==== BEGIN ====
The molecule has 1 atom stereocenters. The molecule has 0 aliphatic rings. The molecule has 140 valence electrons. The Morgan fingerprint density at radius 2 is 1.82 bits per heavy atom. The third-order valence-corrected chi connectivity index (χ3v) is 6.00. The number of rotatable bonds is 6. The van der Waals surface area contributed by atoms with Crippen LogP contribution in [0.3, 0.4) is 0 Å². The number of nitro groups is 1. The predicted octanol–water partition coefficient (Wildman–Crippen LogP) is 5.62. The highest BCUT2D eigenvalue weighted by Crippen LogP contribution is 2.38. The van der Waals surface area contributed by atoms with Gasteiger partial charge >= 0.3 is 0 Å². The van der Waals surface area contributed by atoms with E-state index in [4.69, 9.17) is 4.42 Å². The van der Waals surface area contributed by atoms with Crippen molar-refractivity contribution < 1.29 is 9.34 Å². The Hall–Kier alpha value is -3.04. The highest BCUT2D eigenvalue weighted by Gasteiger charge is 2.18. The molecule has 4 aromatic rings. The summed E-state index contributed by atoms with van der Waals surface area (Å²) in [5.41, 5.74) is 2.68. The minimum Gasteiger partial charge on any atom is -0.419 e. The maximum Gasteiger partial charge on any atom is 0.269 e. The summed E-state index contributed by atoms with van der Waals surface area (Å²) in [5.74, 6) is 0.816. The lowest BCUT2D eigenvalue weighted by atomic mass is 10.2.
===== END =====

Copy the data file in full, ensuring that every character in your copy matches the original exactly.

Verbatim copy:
The molecule has 1 atom stereocenters. The molecule has 0 aliphatic rings. The molecule has 140 valence electrons. The Morgan fingerprint density at radius 2 is 1.82 bits per heavy atom. The third-order valence-corrected chi connectivity index (χ3v) is 6.00. The number of rotatable bonds is 6. The van der Waals surface area contributed by atoms with Crippen LogP contribution in [0.3, 0.4) is 0 Å². The number of nitro groups is 1. The predicted octanol–water partition coefficient (Wildman–Crippen LogP) is 5.62. The highest BCUT2D eigenvalue weighted by Crippen LogP contribution is 2.38. The van der Waals surface area contributed by atoms with Gasteiger partial charge >= 0.3 is 0 Å². The van der Waals surface area contributed by atoms with E-state index in [4.69, 9.17) is 4.42 Å². The van der Waals surface area contributed by atoms with Crippen molar-refractivity contribution < 1.29 is 9.34 Å². The Hall–Kier alpha value is -3.04. The highest BCUT2D eigenvalue weighted by Gasteiger charge is 2.18. The molecule has 4 aromatic rings. The summed E-state index contributed by atoms with van der Waals surface area (Å²) in [5.41, 5.74) is 2.68. The minimum Gasteiger partial charge on any atom is -0.419 e. The maximum Gasteiger partial charge on any atom is 0.269 e. The summed E-state index contributed by atoms with van der Waals surface area (Å²) in [5.74, 6) is 0.816. The lowest BCUT2D eigenvalue weighted by atomic mass is 10.2.